A little further down Highway 421 and we come to this abandoned treat shack. You know your town is in trouble when people aren't even buying ice cream. Fifty feet away was a monument of some kind, with flags and plaques and a paved walkway, but no one to be seen. Following the highway through the Valley you pass abandoned buildings, crumbling homes, and businesses hanging on by a thread. Rural economies have always been tenuous, and the situation seems to be worsening across the country. Just drive through the small towns of YOUR state.
As we were driving along Highway 421, my companion told me of a strange restaurant set back in the woods off a dirt road. We decided to check it out. We turned off the main road and into the woods. After a distance we came to this little shack, beyond which was a fenced-in compound of sorts, with a circular drive. A few cars were parked outside a dilapidated building, the stars 'n bars flying. You don't think we actually went in, do you? Although, I am reminded of another restaurant in Jackson, SC, which recently closed. The floor of this establishment was pitted concrete, except where it had collapsed and was roped off with flagging. Old rusted bicycles and fans were strewn about and in one corner of a long bar, which was covered with boxes and essentially unusable, was a dusty, yellowed NASCAR shrine. You could see daylight through the warped doorframe. I ate there quite a few times. The macaroni and cheese was quite good, as were the butter beans.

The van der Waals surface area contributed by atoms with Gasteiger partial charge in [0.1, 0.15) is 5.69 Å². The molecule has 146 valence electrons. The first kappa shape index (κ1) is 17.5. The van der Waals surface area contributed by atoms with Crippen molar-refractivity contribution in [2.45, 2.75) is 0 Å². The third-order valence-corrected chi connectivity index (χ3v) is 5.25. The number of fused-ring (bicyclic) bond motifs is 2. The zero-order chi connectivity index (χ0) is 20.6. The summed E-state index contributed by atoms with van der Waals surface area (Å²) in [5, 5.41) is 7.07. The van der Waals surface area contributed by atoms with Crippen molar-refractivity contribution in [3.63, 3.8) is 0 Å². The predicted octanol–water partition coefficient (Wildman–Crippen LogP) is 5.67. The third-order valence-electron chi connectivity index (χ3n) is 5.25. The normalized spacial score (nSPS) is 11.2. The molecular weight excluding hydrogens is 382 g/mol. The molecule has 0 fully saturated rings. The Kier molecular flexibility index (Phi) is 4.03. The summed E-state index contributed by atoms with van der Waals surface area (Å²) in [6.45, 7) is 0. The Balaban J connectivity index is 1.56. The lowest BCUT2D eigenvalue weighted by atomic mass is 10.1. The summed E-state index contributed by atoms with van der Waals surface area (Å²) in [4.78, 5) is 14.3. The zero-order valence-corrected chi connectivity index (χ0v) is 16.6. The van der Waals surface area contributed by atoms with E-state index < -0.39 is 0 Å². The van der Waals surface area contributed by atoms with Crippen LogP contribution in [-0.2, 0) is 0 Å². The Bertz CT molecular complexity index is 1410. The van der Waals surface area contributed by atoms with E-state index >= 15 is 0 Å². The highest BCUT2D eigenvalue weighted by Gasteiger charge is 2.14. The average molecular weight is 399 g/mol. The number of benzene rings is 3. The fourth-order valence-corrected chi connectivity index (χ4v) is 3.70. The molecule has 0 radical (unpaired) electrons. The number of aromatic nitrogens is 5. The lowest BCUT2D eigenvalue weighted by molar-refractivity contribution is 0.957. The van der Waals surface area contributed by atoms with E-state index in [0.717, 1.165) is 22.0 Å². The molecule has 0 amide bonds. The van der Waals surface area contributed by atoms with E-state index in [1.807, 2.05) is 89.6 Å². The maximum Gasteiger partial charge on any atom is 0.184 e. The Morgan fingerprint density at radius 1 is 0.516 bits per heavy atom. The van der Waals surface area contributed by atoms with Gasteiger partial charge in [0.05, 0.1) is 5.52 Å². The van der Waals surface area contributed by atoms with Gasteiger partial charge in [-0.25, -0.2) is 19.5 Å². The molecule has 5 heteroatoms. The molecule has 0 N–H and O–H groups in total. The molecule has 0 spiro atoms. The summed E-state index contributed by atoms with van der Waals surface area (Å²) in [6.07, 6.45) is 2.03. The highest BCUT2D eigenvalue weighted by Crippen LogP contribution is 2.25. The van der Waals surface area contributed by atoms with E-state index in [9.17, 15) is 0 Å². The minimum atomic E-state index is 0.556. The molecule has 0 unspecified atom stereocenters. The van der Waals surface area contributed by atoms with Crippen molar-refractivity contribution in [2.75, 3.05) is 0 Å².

In between Highway 421 and the Aiken-Augusta Highway is an entire block of abandoned homes, as well as a bar and restaurant. Actually, the restaurant recently collapsed. Unfortunately, I visited this area early in my explorations and didn't get my photos digitized. So, unless I scan them at some point I won't be able to post any, which is too bad since there's lots of material. I have a nice shot of a blue and white room in a house, with a recliner in the middle of the floor, and vaguely menacing (and very mispelled) Spanish graffiti sprayed on the wall in dripping red paint. But I can't post it! The only digitized shot I have of this block is this photo of a piano and TV from the living room of a small house. People are always leaving their pianos behind. They're very common in old buildings. Even DETROITBLOG recently posted a picture of one. See how the piano and TV are starting to tilt toward each other? Imagine what that means for the structural integrity of the floor. But, you know, safety last, I guess. The browning in this shot is due to it being taken with a disposable camera. Disposable cameras have very poor flashes. Lately I've been posting photos of questionable quality and technique when I think they might be otherwise interesting. Maybe I should stop that. If you'd like to see a better shot of what the old mill towns looked like, there's a good shot two-thirds of the way down this page.